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April 9, 2006

VocationVacations® — 'Test–drive your dream job'


"Work is what you're doing when you'd rather be doing something else" is the best definition of the word I've ever come across.

Now comes VocationVacations.com which declares, "'Work' can be much, much more than just a four–letter word."

    From the website:

    Let's face it, most of us spend the majority of our waking moments at work — and yet few of us are actually doing work that we're passionate about.

    But who says it has to be that way?

    At VocationVacations we believe "work" can be much, much more than just a four–letter word.

    That's why we've made it our business to offer you the chance to test–drive your dream job — completely risk-free!

    No need to quit your day job.

    No need to tell the boss.

    Just spend a couple days on a VocationVacation, working one–on–one with a VocationVacations Mentor, to see what your dream job is really like.

    You can take a VocationVacation to truly explore a career change, to sample the "road not taken" or to enjoy a fun, unique learning experience!

    Whether your inner voice is telling you to go find your true calling or you're simply curious about a career change, VocationVacations can help.

    Our one–of–a–kind holiday adventures are empowering people everywhere to realize their dreams not only in work, but in life.

    While on your VocationVacations holiday, you'll work alongside an expert mentor who shares your passion and will offer invaluable insights into your dream career.

    You'll also receive two free sessions with a VocationVacations–affiliated Life/Career Coach.

    Imagine how great it would be if every day felt like a Friday.

    We know it's possible.

    So what's stopping you from going for it?

    Whether you're seeking a new career, a unique vacation, the perfect gift for a loved one or simply satisfying a curiosity, VocationVacations offers the experience of a lifetime.

    So go ahead — dream a little and explore which VocationVacations holiday is right for you.

    Test–drive your dream job and fuel your true passion today!


I think this company has the right idea but they're thinking too small.

"Imagine how great it would be if every day felt like a Friday."

How about Saturday?

Can you do Saturday?

'Cause it seems to me that when I was back in the holding cell — oops, I meant the Ready Room — when I was on the University of Virginia Medical Center Anesthesiology faculty, Fridays weren't all that great.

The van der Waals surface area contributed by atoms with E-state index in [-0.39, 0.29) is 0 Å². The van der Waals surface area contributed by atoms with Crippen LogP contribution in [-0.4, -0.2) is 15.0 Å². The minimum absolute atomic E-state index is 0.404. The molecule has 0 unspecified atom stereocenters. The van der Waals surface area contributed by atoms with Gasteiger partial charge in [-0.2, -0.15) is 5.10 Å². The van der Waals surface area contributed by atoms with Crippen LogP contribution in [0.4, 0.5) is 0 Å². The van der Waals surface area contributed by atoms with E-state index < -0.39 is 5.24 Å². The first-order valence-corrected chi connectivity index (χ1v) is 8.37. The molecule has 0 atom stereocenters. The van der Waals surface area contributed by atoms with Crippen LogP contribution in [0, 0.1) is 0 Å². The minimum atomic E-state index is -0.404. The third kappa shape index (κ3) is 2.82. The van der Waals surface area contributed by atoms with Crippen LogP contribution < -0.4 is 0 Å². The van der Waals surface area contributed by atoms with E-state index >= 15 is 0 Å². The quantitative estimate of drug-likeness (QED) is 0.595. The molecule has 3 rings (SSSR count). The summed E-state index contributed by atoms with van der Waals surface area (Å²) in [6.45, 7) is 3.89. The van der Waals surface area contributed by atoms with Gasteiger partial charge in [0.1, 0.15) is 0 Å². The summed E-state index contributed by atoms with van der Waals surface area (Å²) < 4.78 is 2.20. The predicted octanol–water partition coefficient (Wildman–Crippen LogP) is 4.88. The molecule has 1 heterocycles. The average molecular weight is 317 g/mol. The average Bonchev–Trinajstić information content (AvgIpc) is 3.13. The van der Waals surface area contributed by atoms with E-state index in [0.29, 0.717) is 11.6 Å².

Especially with my bad attitude, not wanting to do other people's work 'cause I'd finished my own sooner than expected.

Not a team player, was basically the rap on me.

Not your team, that's for sure.

I've decided to offer a bookofjoe VocationVacation.

It'll be a cross between the Jimi Hendrix Experience and Ferris Bueller's Day Off.


April 9, 2006 at 04:01 PM | Permalink | Comments (1) | TrackBack

Motorized Pool Lounger


It's always nice to know you've got not one but two motors under the hood, just in case.

Belt + suspenders, that's the ticket.

From the website:

    Motorized Pool Lounger

    Don’t Just Float — Drive!

    The Motorized Pool Lounger may be the most advanced pool lounger in the world — and it’s definitely the most fun!

    Two quiet but powerful motors will propel you around your pool in comfort and style, with easy-to-use joysticks that control two independent propellers.

    Why just float when you can drive?


    • Built-in cup holder

    • Supports up to 250 pounds!

    • Large, comfortable armrests

    • Sturdy 0.35 mm PVC construction

    • 2 separate motor/propeller subassemblies

    • Independent power and directional control

    • Requires 12 x 1.5 volt D-Cell batteries (not included)





[via Brian Nelson]

April 9, 2006 at 03:01 PM | Permalink | Comments (0) | TrackBack

Brain–dead man performs laser repair while walking backwards on treadmill


That would be me and my Sony boombox's cranky CD player.

After doing this and that — all manner of stuff, but different than the day before — I decided what the heck, maybe it's a dust mote in the eye of the laser/needle storm, so I puckered up my lips and... whistled.


Alert the media.

Now back to our regularly scheduled programming.

April 9, 2006 at 02:01 PM | Permalink | Comments (1) | TrackBack

Stealth Ceiling Fan Blade Filters


No one will know.

They resemble feathers on radar.

From the website:

    Easy–to–use filters fasten out of sight on top of ceiling fan blades to clean and freshen the air.

    Their non–allergenic materials offer double filtration for optimal dust retention.

    Each disposable filter adheres with self–adhesive strip for 8 weeks of continued use.

    10"L x 4"W.



8 weeks?

Why not 8 months or 8 years?

Because they'll work just as effectively then as on the very first day you stick them up top your fan blades.

A matched set of 2 is $4.49.

April 9, 2006 at 01:01 PM | Permalink | Comments (0) | TrackBack

'Michelangelo of the Motorcycle' — Rafaelle Proctor's Artistic Creations


Today's Washington Post Style section story by Neely Tucker explores the world of Rafaelle Proctor (above), the owner–founder of Artistic Creations, a business in Clinton (Southern Maryland) that doesn't advertise — because it doesn't have to.

People see one of Proctor's cycles and holler "Man! Who did the bike?"

The rest follows.

Here's the story.

    Michelangelo of the Motorcycle